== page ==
Tennessee football coach Jeremy Pruitt shouts as the Vols warm up for the Orange and White spring game Saturday at Neyland Stadium.
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Mark Wiedmer
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Tennessee fans stand at the end of the national anthem before the Orange and White spring football game at Neyland Stadium on Saturday.
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White team wide receiver Jauan Jennings pulls in a touchdown pass against Orange team defensive back Alontae Taylor during Tennessee's Orange and White spring football game Saturday evening at Neyland Stadium.
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White team defensive back Brandon Davis celebrates after a tackle during the Orange and White spring football game at Neyland Stadium on Saturday.
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First-year Tennessee offensive coordinator Jim Chaney looks on during the Orange and White spring football game at Neyland Stadium in April.
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White team quarterback Jarrett Guarantano sits on the bench during the Orange and White spring football game at Neyland Stadium on Saturday.

KNOXVILLE — And then Tiger Woods birdied No. 16 and the ground shook all the way to Neyland Stadium.

Oops. Forgive me. If the ground shook in Neyland, it was surely because of the enthusiasm generated by the 2019 Chevrolet Orange & White Game, not some otherworldly golfing performance by His Stripeness at faraway Augusta National.

Maybe that enthusiasm was for redshirt junior quarterback Jarrett Guarantano, who threw four touchdowns and no interceptions in the University of Tennessee's spring football game.

Maybe it was because the Volunteers' first-string defense actually looked pretty stout at times and the second-team defense — especially freshman defensive back Jaylen McCollough, who intercepted two passes — showed glimpses of playing the kind of defense second-year Vols head coach Jeremy Pruitt orchestrated as Alabama's defensive coordinator before he took over at Tennessee.

Maybe it was because, in Pruitt's words: "There weren't near as many mental errors as we've had in previous practices."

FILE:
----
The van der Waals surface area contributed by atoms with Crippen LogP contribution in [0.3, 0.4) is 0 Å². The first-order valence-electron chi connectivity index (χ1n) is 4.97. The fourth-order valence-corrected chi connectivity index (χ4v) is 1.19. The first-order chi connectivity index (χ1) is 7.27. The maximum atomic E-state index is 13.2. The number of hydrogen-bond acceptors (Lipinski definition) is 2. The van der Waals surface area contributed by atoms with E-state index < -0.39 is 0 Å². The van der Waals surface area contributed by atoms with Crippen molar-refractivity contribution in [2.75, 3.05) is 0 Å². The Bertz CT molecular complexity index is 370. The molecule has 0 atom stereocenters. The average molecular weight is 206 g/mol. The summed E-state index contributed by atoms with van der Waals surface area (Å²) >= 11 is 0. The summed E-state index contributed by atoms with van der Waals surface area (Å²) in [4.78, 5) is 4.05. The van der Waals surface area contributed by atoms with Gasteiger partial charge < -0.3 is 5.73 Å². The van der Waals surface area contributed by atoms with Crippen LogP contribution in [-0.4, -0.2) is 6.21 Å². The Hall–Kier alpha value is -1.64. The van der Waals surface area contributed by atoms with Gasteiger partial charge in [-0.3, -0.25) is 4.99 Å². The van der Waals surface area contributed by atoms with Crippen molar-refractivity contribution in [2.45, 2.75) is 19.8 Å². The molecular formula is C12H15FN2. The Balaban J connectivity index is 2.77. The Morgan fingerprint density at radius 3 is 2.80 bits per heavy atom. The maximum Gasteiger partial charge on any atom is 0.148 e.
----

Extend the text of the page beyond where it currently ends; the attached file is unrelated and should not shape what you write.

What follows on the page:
Or maybe it was because the generously estimated crowd of 50,967 was able to keep up with Tiger's Saturday charge at the Masters — as well as the Nashville Predators' overtime win over the Dallas Stars in the NHL playoffs — due to the magic of technology.

Whatever the reason, much of that crowd was in line two hours before the 6 p.m. kickoff, and a good portion stayed until the fourth quarter.

To be sure, no one in a UT football uniform looked likely to be a candidate for player of the year in the way UT men's basketball player Grant Williams finished second to Duke's Zion Williamson on Friday night in Wooden Award balloting.

That's OK. It's early.

Guarantano already plans to "stay here in May and work with a couple of guys."

Expect one of those guys to be Jauan Jennings, who caught five of Guarantano's passes for 57 yards and two touchdowns with a long of 31. This Jennings looked a lot like the one who broke Georgia's heart between the hedges three years ago on that Hail Mary pass from Josh Dobbs, who was on the Neyland sidelines on Saturday.

This Jennings, along with Josh Palmer (three catches for 25 yards and one touchdown) and Marquez Callaway (two catches for 61 yards) is what led Pruitt to observe: "We've got playmakers at wide receiver and we need to keep the ball in play."

They also need to find more running lanes for slippery running backs Tom Jordan (eight carries for 39 yards) and Ty Chandler (seven for 32).

Again, Pruitt: "Really got to shore up our offensive line up front."

But if this team looked better than the Vols did in every game last year other than a surprising road win at ranked Auburn and an overwhelming home win over ranked Kentucky, it might be because Pruitt knows what he's doing, especially with the offseason hire of former Georgia assistant Jim Chaney as offensive coordinator.

Chaney, of course, is the only undefeated head coach in Vols football history, thanks to his victory over Kentucky in 2012, when he served as interim head coach after the dismissal of Derek Dooley with one game to play in that regular season.

Guarantano said Chaney's second stint as the Vols' OC shouldn't take long to enjoy.

Asked about what's different for the Big Orange offense compared to this time a year ago, the quarterback said: "The way Coach Chaney calls plays is different. More explosive plays. Throwing the ball downfield."

Indeed, five pass completions covered 10 or more yard, and three went for 20 or more.

"I think all of our receivers have had very good springs," Guarantano added.

Obviously, this wasn't Alabama or Georgia or Florida in the Swamp that the Vols' offense shined against on Saturday. There's a reason why UT has posted losing records the past two seasons and three of the past six. However disappointing a 6-6 record might be to some Volniacs, a bowl bid, any bowl bid, could do wonders for this program going forward, however meager that bowl's profile.

There's also this from UT linebacker Daniel Bituli, whom Pruitt named the spring's most improved player on defense (Palmer won it on offense.) Asked about how much of Pruitt's highly respected defensive system was on display in the spring game, Bituli replied, "Very vanilla today."

Just as well. On this weekend above all others, it's best to leave the truly groundshaking stuff to all those guys fighting to win the green jacket at Augusta National.

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